Operational Concept 2025+ for the Semmering Railway
Nominated for The Planning for Sustainable Land Use and Transport Award
Stefan Flucher, Graz University of Technology, Michael Haberl, Graz University of Technology, Martin Fellendorf, Graz University of Technology
The paper examines a subsequent usage of Semmering mountain section after a parallel running base tunnel enters service in 2025, using a macroscopic transport model. An operational concept with a recommendable timetable is proposed.
The Semmering Railway is considered as the first mountain railway in Europe and was constructed between 1848 and 1854. As part of the historic Southern Railway of Austria, it connects Vienna and Trieste. When the parallel running Semmering base tunnel enters service in 2025, a shift of traffic flow from the mountain track and a change of transport demand can be expected. This abstract estimates the subsequent usage of the mountainous tracks of the Semmering mountain section using a macroscopic transport model (PTV Visum). Based on the shift of traffic flow, an analysis of requirements of the mountain track leads to a new operational concept, which:
• can handle freight traffic in case of maintenance of the tunnel,
• offers a demand-driven timetable to passengers and
• enables touristic usage of the World Heritage.
The work can be subdivided into two main parts. First of all, the potential of public transport demand of Semmering Railway between Mürzzuschlag and Gloggnitz in 2025 was determined. This investigation is essential for the second part, which deals with the operational and infrastructural requirements of the future use of the Semmering mountain section. To estimate the potential of public transport demand, a macroscopic transport model was set up and calibrated for working day traffic in 2014. The approach requires a well-kept and calibrated multimodal travel demand model capable of modelling modal shift and sensitive to timetable changes. Sociodemographic data (e.g population, employees, students, trainees, touristic attraction potential, leisure attraction potential), mobility behaviour data and existing network with public transport services were integrated for the base year 2014 and forecasted until year 2025. The existing network was extracted from the GIP, which is a joint, nationwide transport graph, maintained by and available to all Austrian authorities. To represent Semmering base tunnel in the network for the forecast year 2025, a new railway section with high speed intercity rail service between Gloggnitz and Mürzzuschlag was implemented. It is compatible to the target timetable 2025+ of the Austrian Federal Railways. As a consequence, no more intercity service will be offered on the Semmering mountain section when the base tunnel enters service. Concerning the required data, details of the base year were provided by Statistic Austria. For the forecast year various prognoses by the Austrian Conference on Spatial Planning, Statistic Austria and the Cooperation Open Government Data Austria were used to extrapolate sociodemographic data.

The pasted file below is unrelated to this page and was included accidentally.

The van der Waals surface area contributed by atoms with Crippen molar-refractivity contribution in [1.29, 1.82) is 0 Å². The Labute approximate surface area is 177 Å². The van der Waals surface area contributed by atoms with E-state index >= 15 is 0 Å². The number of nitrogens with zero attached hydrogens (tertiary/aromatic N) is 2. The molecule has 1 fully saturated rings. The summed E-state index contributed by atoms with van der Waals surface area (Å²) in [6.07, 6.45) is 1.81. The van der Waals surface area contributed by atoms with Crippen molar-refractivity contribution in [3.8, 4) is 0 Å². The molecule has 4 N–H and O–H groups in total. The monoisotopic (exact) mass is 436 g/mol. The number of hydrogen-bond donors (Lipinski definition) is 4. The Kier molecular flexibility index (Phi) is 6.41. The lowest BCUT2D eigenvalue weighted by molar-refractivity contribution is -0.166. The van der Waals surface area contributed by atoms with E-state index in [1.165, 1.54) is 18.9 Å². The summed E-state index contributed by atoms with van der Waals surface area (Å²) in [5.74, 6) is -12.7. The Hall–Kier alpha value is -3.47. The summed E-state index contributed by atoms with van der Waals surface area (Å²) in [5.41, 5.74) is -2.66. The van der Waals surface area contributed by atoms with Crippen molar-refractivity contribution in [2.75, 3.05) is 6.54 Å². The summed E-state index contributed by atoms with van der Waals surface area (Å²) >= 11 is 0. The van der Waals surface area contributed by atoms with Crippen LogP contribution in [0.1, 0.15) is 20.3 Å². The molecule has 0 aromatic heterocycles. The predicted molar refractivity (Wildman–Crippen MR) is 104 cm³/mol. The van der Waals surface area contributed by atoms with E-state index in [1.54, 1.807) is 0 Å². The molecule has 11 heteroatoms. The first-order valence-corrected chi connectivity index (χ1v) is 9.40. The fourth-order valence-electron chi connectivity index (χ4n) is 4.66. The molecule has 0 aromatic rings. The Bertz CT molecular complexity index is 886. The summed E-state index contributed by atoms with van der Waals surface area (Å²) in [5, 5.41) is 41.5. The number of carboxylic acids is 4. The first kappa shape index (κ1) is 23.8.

Two demand models for domestic traffic and touristic traffic were established, using Four-Step Traffic Demand Model. Regarding domestic traffic of Semmering region, surveyed trip chains of appropriate behaviour homogenous groups of the province Styria (Austria) were used. The traffic behaviour of the different groups should be clearly different, but within the individual groups it should be as homogenous as possible. In case of touristic traffic behaviour in Semmering region, results of a survey on travel demand modelling of touristic trips were adopted. After successful calibration of the macroscopic transport model for 2014, forecast data of 2025 were implemented to estimate the potential of public transport demand of Semmering mountain section in 2025.
The paper will include detailed investigations of different timetables (half-hourly interval, hourly interval, two-hour interval and two-hour interval with condensed service in rush hour) and their impact on the amount of passengers and transport demand of the forecast year 2025. Based on this investigation a two-hour interval with additional service in rush hours suits best. It should be noted that all versions of timetables are theoretically feasible. On the basis of this two-hour interval with additional service in rush hours, a recommended timetable was developed, which includes time slots for special touristic trains and nostalgic trips to enable touristic usage of the World Heritage as well.
Association for European Transport